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Author Topic: Allotments - your opinions please  (Read 1557 times)

Q

  • Joined Apr 2013
Re: Allotments - your opinions please
« Reply #15 on: October 14, 2021, 09:06:40 am »
All this waiting list stuff is interesting..

I was on a waiting list for 6 years for my first plot and ended up getting another plot in the next village quite quickly.
I left my name on the list to get a closer to home plot.    Anyway I was a bit suspicious of a few new plot holders but just assumed there was a long list.
I decided to kick up a bit saying that i had been on the list a long time and where was i on the list and miraculously I was the VERY next one.  I got a plot within a few weeks.

Having seen the way plots are let at my current site it is not straight ( forward ) at all..
 
You cant have a plot if you are not on the list unless you can.
You cant jump up the list unless you can.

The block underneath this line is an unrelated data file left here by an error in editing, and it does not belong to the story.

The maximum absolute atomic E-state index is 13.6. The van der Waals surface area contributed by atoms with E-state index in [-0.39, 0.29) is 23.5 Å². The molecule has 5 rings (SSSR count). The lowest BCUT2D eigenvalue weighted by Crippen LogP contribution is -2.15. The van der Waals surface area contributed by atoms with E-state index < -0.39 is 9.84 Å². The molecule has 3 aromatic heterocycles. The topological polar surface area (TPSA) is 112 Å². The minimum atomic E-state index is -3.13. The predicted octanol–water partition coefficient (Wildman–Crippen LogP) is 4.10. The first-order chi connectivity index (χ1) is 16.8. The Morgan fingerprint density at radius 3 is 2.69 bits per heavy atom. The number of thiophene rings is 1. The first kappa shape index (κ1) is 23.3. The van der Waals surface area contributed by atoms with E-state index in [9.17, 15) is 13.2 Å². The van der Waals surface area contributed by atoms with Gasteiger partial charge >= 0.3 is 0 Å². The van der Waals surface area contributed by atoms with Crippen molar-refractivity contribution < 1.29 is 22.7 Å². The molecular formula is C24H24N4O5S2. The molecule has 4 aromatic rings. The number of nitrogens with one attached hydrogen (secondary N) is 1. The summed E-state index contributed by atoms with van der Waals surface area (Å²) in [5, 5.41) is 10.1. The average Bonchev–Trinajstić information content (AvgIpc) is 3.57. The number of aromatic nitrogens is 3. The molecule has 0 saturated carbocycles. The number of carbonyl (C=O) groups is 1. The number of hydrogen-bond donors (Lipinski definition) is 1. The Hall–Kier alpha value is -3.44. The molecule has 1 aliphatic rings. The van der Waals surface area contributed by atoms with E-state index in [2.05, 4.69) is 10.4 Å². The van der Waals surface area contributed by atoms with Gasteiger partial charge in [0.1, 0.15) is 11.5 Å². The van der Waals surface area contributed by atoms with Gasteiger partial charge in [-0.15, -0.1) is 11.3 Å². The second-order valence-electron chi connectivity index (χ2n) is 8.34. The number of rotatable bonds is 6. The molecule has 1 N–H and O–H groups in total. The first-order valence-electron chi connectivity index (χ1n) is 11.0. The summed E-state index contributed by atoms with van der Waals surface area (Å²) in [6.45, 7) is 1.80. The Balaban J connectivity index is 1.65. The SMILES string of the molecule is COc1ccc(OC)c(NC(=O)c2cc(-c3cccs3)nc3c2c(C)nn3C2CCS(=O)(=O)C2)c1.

You cant be shown a vacant plot if its untidy unless you can.
You cant leave an oversized shed on your new plot unless you can.
Current policy states you can only have a 5 pole plot unless it doesnt

It goes on..

Anyone remember Mrs 40 metres from my other thread?

If you cant beat 'em then at least bugger 'em about a bit.

Fleecewife

  • Joined May 2010
  • South Lanarkshire
    • ScotHebs
Re: Allotments - your opinions please
« Reply #16 on: October 14, 2021, 12:40:30 pm »
In a thread in 'Crafts' we have been discussing growing flax and today there is a report on the News of a small group of people in Blackburn who are growing flax on waste ground to make local linen, as an alternative to importing cheap, oil-based fabrics and cotton (very unsustainable) clothing from overseas, with large carbon footprints.